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Sailing creates leaders not followers, says Bromby

If it hadn’t been for sailing Peter Bromby might have easily fallen through the cracks.

Like many young men his age at the time, Bromby engaged in anti social activities and hung on the streets in Somerset as a teenager.

But his life eventually took a dramatic turn for the better when he was introduced to sailing. It was the beginning of a journey that, not only reformed the well-known trucker, but led him to an unprecedented four Olympic appearances.

“When I was 16 I was on the wall at Royal Naval Field and the thing that wrestled me away from the social ills was sailing. I got my head wrapped around sailing and never looked back,” he said. “I don’t think there’s another sport out there that can help develop a young kid like sailing.”

Bromby said sailing also creates independent thinkers and leaders.

“Young sailors have an awareness around them through having to constantly monitor the conditions they are in and the competitors and that helps to build up an independence because they have to be independent thinkers. Sailing creates leaders not followers,” he added.

Bromby recently dropped a bombshell when he pulled the plug on his 2012 Olympic qualifying bid. He also bowed out of competing on the Olympic Class circuit in the Star to bring the curtain down on a remarkable sailing career at that level.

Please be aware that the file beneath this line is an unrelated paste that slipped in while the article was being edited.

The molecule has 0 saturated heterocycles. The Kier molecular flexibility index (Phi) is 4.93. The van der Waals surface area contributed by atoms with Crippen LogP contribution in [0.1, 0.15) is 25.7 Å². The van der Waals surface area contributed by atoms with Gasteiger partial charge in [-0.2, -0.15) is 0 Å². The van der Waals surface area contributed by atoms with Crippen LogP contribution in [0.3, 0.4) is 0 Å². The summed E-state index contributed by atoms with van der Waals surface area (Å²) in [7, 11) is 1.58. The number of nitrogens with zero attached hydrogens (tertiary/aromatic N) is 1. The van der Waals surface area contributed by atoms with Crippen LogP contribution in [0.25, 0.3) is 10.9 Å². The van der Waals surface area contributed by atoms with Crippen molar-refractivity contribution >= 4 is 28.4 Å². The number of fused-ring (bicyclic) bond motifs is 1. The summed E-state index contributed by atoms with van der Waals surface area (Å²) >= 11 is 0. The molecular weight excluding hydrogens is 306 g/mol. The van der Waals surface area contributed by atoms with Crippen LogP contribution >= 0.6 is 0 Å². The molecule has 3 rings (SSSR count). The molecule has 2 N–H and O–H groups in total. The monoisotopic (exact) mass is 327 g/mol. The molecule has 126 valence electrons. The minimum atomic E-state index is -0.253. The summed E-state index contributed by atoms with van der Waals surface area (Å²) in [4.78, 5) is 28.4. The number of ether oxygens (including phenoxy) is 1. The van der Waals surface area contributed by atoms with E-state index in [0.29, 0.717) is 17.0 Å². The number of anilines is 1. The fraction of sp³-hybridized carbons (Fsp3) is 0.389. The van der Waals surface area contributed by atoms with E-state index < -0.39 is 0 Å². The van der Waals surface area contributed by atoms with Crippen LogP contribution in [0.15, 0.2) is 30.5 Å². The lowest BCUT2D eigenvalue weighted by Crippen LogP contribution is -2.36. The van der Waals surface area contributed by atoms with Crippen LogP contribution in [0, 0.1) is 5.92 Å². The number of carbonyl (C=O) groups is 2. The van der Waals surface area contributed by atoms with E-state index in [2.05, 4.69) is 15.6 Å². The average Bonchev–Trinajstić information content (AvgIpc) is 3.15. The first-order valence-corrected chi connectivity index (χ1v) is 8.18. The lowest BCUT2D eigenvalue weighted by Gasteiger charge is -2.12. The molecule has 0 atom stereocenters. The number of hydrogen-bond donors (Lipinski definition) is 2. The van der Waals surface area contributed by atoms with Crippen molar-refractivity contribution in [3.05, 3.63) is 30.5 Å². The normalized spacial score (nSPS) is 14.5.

In 2000 the local sailor narrowly missed out on an Olympic bronze medal after placing fourth in Sydney, Australia sailing with crew Lee White. But he reckons that it is only a matter of time before a Bermudian sailor stands proudly on the Olympic podium.

“I think winning an Olympic medal is an attainable goal,” he said. “Do I see it in the near future? No. But with a lot of hard work I think it is an attainable goal.

“I sit on the Board of Governors for Bermuda Sailing Association and we are watching the development of the kids coming along and we are trying to make them think like Olympians and not just Optimist sailors.”

Bromby said much more goes into Olympic qualification than many people are led to believe.

“It’s a reason why they call it an Olympic qualifying campaign because it’s just not about jumping in the boat and doing a race,” he said. “It’s a whole pathway to get there and a lot of these guys when you start talking about the Olympics to them their eyes get all big and light up and they all want to go.

“But between where they are at that point and getting to the Olympics there’s a lot of water running under that bridge and they have to cross that.”

Bromby believes Bermuda has some of the most ideal sailing conditions in the world, conditions that are more than suitable for developing sailors.

“What we have here is the natural resources and a place where you can go sailing all year around in some of the most testing conditions,” he said. “Bermuda is just a fabulous place to sail.”

Like many of his peers, Bromby would also like to see sailing elevated to national sports status and feels that the additional funding that comes with such a privilege will help take the sport to a whole new level.

“If sailing was to get that level of funding that we’ve seen other sports receive then you would see our sport go ahead in leaps and bounds,” he said. “Sailing is certainly a cost conscious sport and so money makes a big difference.”

Peter Bromby and Lee White in action.

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Published November 24, 2011 at 1:00 am (Updated November 24, 2011 at 8:07 am)

Sailing creates leaders not followers, says Bromby

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